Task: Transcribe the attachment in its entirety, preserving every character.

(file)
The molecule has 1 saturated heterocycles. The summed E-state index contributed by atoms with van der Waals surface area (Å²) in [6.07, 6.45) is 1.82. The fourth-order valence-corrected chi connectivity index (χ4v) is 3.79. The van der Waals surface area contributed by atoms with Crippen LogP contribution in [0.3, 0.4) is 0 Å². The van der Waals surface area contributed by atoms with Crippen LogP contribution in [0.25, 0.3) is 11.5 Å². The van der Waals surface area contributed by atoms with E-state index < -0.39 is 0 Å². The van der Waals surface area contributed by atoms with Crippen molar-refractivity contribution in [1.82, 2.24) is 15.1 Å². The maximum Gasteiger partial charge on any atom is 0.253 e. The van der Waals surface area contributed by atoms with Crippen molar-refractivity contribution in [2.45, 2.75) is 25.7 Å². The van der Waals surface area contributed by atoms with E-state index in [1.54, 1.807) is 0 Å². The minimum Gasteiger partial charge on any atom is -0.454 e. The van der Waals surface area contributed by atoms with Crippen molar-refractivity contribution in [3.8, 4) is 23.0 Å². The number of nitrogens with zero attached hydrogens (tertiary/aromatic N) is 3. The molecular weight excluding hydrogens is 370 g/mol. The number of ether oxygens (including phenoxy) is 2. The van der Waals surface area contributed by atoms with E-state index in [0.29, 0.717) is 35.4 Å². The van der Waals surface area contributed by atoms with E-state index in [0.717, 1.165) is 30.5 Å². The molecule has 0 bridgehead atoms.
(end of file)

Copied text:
The molecule has 1 saturated heterocycles. The summed E-state index contributed by atoms with van der Waals surface area (Å²) in [6.07, 6.45) is 1.82. The fourth-order valence-corrected chi connectivity index (χ4v) is 3.79. The van der Waals surface area contributed by atoms with Crippen LogP contribution in [0.3, 0.4) is 0 Å². The van der Waals surface area contributed by atoms with Crippen LogP contribution in [0.25, 0.3) is 11.5 Å². The van der Waals surface area contributed by atoms with E-state index < -0.39 is 0 Å². The van der Waals surface area contributed by atoms with Crippen molar-refractivity contribution in [1.82, 2.24) is 15.1 Å². The maximum Gasteiger partial charge on any atom is 0.253 e. The van der Waals surface area contributed by atoms with Crippen molar-refractivity contribution in [2.45, 2.75) is 25.7 Å². The van der Waals surface area contributed by atoms with E-state index in [1.54, 1.807) is 0 Å². The minimum Gasteiger partial charge on any atom is -0.454 e. The van der Waals surface area contributed by atoms with Crippen molar-refractivity contribution in [3.8, 4) is 23.0 Å². The number of nitrogens with zero attached hydrogens (tertiary/aromatic N) is 3. The molecular weight excluding hydrogens is 370 g/mol. The number of ether oxygens (including phenoxy) is 2. The van der Waals surface area contributed by atoms with E-state index in [0.29, 0.717) is 35.4 Å². The van der Waals surface area contributed by atoms with E-state index in [0.717, 1.165) is 30.5 Å². The molecule has 0 bridgehead atoms.